Administer analgesics as prescribed prior to exercise/ physical activity. Teach deep breathing exercises and relaxation techniques. Provide adequate ventilation in the room.To provide pain relief before an exercise session. To allow the patient to relax while at rest and to facilitate effective stress management. To allow enough oxygenation in the room.
Refer the patient to physiotherapy / occupational therapy team as required.To provide more specialized care for the patient in terms of helping them build confidence in increasing daily physical activity.
If the patient is overweight or obese, create a weight loss plan with the patient, career, physiotherapy/occupational therapy, doctors, and dietitian.Obesity is one of the most common risk factors for osteoarthritis, thus, a crucial part of the treatment is to lose weight through diet and exercise.

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Nursing care plans for osteoarthritis
Nursing Care Plans for Osteoarthritis

Related FAQs

1. What are nursing interventions for osteoarthritis?

The major goals of the nursing intervention are pain management and optimal functional ability. Weight loss. Weight loss is an important approach to pain and disability improvement. Assistive devices.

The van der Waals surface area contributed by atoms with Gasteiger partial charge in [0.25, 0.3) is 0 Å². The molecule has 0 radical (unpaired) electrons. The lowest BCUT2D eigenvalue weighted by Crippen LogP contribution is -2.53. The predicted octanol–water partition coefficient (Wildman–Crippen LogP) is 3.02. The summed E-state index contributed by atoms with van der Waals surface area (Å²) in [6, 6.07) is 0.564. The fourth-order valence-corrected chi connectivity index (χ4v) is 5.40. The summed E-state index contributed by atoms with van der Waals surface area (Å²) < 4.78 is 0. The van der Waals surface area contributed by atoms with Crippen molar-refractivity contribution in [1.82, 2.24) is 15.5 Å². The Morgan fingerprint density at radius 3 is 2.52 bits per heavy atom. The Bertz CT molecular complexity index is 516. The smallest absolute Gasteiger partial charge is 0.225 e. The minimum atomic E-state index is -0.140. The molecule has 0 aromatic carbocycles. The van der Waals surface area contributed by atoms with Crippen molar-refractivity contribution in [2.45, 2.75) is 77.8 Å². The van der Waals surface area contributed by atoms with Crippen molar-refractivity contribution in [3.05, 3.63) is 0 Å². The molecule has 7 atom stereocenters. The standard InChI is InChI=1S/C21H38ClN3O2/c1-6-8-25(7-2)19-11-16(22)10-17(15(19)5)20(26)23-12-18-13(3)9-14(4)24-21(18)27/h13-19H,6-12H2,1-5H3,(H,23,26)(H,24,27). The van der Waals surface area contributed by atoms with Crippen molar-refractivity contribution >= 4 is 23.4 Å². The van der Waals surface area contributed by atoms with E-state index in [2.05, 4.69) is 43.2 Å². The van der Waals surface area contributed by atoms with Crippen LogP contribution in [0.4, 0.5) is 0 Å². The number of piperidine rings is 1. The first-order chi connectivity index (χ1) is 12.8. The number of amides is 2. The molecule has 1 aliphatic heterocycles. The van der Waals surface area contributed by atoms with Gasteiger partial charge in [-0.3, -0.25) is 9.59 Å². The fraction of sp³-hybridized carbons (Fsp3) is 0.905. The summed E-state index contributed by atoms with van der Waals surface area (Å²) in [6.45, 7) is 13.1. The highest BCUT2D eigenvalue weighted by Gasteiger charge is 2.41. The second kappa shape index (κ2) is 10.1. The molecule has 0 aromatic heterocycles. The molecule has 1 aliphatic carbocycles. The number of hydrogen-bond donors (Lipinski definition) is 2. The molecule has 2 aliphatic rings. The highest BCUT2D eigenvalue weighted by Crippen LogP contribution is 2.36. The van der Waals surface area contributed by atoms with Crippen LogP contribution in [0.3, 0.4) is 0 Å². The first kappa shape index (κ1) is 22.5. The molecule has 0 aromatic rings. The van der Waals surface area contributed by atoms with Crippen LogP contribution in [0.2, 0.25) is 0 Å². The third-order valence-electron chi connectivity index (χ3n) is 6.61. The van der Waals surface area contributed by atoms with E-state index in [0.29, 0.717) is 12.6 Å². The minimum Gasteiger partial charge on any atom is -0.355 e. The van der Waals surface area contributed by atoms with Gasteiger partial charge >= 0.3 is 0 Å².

2. What are the 4 main parts of a nursing care plan?

Nursing care plan formats are usually categorized or organized into four columns: (1) nursing diagnoses, (2) desired outcomes and goals, (3) nursing interventions, and (4) evaluation.

3. How do you diagnose osteoarthritis?

X-rays of the affected joints are the main way osteoarthritis is identified. The common X-ray findings of osteoarthritis include loss of joint cartilage, narrowing of the joint space between adjacent bones, and bone spur formation.

4. What is the most effective treatment for osteoarthritis?

Pills. NSAIDs are the most effective oral medicines for OA. They include ibuprofen (Motrin, Advil) naproxen (Aleve) and diclofenac (Voltaren, others). All work by blocking enzymes that cause pain and swelling.